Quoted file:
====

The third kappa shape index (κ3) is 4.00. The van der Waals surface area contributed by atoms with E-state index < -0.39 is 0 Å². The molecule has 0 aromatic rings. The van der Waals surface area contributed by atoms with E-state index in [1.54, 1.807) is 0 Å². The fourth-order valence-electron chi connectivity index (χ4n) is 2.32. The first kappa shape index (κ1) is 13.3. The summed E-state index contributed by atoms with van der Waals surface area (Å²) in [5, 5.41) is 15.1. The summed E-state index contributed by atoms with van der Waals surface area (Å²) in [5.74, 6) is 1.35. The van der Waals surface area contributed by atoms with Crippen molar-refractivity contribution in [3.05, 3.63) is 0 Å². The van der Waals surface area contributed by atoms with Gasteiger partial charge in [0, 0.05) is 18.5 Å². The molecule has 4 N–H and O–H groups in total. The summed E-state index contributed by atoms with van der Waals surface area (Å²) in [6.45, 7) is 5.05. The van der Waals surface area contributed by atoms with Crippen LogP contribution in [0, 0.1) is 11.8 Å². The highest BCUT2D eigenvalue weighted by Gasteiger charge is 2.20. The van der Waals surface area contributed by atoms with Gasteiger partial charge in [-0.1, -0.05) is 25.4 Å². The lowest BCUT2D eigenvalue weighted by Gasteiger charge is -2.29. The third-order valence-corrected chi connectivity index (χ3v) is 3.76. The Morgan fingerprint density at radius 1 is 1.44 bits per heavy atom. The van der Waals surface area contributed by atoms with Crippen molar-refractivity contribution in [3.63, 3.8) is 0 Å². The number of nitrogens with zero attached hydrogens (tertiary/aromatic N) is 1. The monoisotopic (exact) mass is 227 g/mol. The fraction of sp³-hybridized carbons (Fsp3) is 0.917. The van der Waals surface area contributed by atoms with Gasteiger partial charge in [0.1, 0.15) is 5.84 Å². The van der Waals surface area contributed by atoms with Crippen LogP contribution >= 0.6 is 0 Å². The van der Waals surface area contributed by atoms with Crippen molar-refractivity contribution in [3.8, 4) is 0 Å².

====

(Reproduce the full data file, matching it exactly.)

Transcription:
The third kappa shape index (κ3) is 4.00. The van der Waals surface area contributed by atoms with E-state index < -0.39 is 0 Å². The molecule has 0 aromatic rings. The van der Waals surface area contributed by atoms with E-state index in [1.54, 1.807) is 0 Å². The fourth-order valence-electron chi connectivity index (χ4n) is 2.32. The first kappa shape index (κ1) is 13.3. The summed E-state index contributed by atoms with van der Waals surface area (Å²) in [5, 5.41) is 15.1. The summed E-state index contributed by atoms with van der Waals surface area (Å²) in [5.74, 6) is 1.35. The van der Waals surface area contributed by atoms with Crippen molar-refractivity contribution in [3.05, 3.63) is 0 Å². The van der Waals surface area contributed by atoms with Gasteiger partial charge in [0, 0.05) is 18.5 Å². The molecule has 4 N–H and O–H groups in total. The summed E-state index contributed by atoms with van der Waals surface area (Å²) in [6.45, 7) is 5.05. The van der Waals surface area contributed by atoms with Crippen LogP contribution in [0, 0.1) is 11.8 Å². The highest BCUT2D eigenvalue weighted by Gasteiger charge is 2.20. The van der Waals surface area contributed by atoms with Gasteiger partial charge in [-0.1, -0.05) is 25.4 Å². The lowest BCUT2D eigenvalue weighted by Gasteiger charge is -2.29. The third-order valence-corrected chi connectivity index (χ3v) is 3.76. The Morgan fingerprint density at radius 1 is 1.44 bits per heavy atom. The van der Waals surface area contributed by atoms with Crippen molar-refractivity contribution in [3.63, 3.8) is 0 Å². The number of nitrogens with zero attached hydrogens (tertiary/aromatic N) is 1. The monoisotopic (exact) mass is 227 g/mol. The fraction of sp³-hybridized carbons (Fsp3) is 0.917. The van der Waals surface area contributed by atoms with Gasteiger partial charge in [0.1, 0.15) is 5.84 Å². The van der Waals surface area contributed by atoms with Crippen LogP contribution >= 0.6 is 0 Å². The van der Waals surface area contributed by atoms with Crippen molar-refractivity contribution in [3.8, 4) is 0 Å².